Scientists said that the dramatically increased rate of species extinction and the decline in many animal and plant populations is well documented. So there is no denying that the sixth mass extinction, which has long been predicted, has already begun.
The researchers noted that extinction deniers focus on mammals and birds and ignore invertebrates, which of course make up the vast majority of biodiversity. In a new study, the authors try to refute the arguments of the extinction deniers by focusing on the extinction of invertebrates.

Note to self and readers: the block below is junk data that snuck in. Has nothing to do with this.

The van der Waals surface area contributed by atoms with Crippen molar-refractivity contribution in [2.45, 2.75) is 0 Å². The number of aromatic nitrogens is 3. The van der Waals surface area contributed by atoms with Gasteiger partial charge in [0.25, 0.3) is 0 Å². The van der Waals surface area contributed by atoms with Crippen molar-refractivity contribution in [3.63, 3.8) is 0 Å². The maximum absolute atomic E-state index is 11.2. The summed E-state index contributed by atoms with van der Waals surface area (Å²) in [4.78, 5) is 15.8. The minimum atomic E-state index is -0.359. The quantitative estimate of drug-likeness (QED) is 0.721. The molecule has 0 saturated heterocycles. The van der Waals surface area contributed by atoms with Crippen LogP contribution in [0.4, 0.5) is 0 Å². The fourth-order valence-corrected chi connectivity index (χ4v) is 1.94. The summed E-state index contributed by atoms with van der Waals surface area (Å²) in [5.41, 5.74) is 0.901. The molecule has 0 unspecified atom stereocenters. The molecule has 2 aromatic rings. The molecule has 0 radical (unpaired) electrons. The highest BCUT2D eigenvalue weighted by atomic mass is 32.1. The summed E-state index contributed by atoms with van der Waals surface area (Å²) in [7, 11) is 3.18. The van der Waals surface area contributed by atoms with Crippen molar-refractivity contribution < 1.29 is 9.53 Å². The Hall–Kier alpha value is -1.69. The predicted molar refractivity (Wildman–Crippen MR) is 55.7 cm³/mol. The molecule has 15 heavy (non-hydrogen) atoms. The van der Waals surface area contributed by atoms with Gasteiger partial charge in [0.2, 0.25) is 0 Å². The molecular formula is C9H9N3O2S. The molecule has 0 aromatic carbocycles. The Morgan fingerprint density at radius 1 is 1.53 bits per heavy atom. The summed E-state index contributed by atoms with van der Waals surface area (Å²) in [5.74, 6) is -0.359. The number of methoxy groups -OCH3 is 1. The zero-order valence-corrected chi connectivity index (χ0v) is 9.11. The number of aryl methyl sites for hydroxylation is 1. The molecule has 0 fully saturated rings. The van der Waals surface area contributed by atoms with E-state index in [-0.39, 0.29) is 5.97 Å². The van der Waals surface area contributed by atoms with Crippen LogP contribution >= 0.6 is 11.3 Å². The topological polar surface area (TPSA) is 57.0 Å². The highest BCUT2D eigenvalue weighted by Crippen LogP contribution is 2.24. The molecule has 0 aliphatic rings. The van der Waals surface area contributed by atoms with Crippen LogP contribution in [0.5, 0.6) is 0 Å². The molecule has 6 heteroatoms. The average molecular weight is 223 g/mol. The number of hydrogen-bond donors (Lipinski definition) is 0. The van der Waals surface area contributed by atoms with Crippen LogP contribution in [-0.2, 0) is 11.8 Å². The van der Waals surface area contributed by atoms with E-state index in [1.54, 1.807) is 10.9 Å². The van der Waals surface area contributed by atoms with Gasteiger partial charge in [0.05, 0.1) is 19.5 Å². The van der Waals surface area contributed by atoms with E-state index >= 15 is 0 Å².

Scientists say about 1.5% of mammal and bird species have gone extinct since 1500 AD, which is not that far from the "background" extinction rate. But if we turn our attention to invertebrates, the figure becomes much more dramatic. Interestingly, invertebrates account for the vast majority of known animal species (up to 97% by some estimates).
Researchers estimate that 7.5 to 13% of all known plant and animal species on Earth may have become extinct since 1500 AD.